Work in Progress: “The War You Will Always Have With You” starts to stare back
I have a saying that is only partially in jest: “Insanity is an occupational hazard for painters.” Look at art history, especially during the Modern era, and the trend is pretty evident.
Now I happen to be a very sane and stable individual myself. At least I think I am. But I can understand why going through the process of creating art opens the psyche up for derangement.
The smallest dab or gesture on a painting can make it or break it. My wife Michele Bledsoe and I are intuitive artists. We work it out on the canvas, trying to convey the contents of our minds without relying on preparatory sketches or source material. When it works, there is the thrill of discovery.
The problem is we never know in advance what the smallest dab or gesture might do to the entire composition. Until I see it myself, I don’t know if that little adjustment will make the canvas sing, or drag it into the abyss.
Fortunately painting is a very flexible, forgiving medium. Mistakes can be fixed. Lots of my painting process consists of reworking elements that just didn’t work well enough.
I had been working on my latest major painting, “The War You will Always Have With You,” for about 2 months before I had that eureka moment. I gave my lion pupils, simple little circles of white, and it was like suddenly there was another presence in the room.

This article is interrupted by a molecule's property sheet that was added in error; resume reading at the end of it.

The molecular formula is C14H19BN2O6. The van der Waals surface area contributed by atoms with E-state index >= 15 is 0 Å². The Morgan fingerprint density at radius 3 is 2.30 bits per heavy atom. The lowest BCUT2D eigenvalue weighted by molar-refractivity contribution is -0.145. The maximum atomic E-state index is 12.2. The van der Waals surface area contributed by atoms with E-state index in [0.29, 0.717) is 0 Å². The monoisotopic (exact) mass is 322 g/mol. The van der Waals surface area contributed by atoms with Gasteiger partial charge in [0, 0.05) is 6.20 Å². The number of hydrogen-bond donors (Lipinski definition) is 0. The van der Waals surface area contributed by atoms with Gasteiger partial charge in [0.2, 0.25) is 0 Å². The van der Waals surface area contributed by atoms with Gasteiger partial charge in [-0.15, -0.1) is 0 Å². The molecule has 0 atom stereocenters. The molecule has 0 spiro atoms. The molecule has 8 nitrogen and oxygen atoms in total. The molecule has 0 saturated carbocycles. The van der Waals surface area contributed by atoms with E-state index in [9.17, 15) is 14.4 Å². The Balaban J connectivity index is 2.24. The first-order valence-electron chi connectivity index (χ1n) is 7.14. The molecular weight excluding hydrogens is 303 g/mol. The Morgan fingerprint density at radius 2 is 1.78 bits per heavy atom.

The art was looking at me even as I was looking at it.
Since I took the photo above, I have completed this painting; it took about another month. My next post on the subject will show the finished piece. But even after 25 years of painting, I am still amazed how a little change takes the art abruptly from raw to finishing touches.
I don’t buy into the romantic myth of the crazy genius. Real mental illness is a drab and frustrating experience, an obstacle to where great art really comes from. That’s why I’m glad to be a Remodernist artist. It’s a much more integrated and healthy philosophy than the fragmentation of Modernism, or the deceptions of Postmodernism.
“The Remodernist’s job is to bring God back into art but not as God was before. Remodernism is not a religion, but we uphold that it is essential to regain enthusiasm (from the Greek, en theos to be possessed by God).”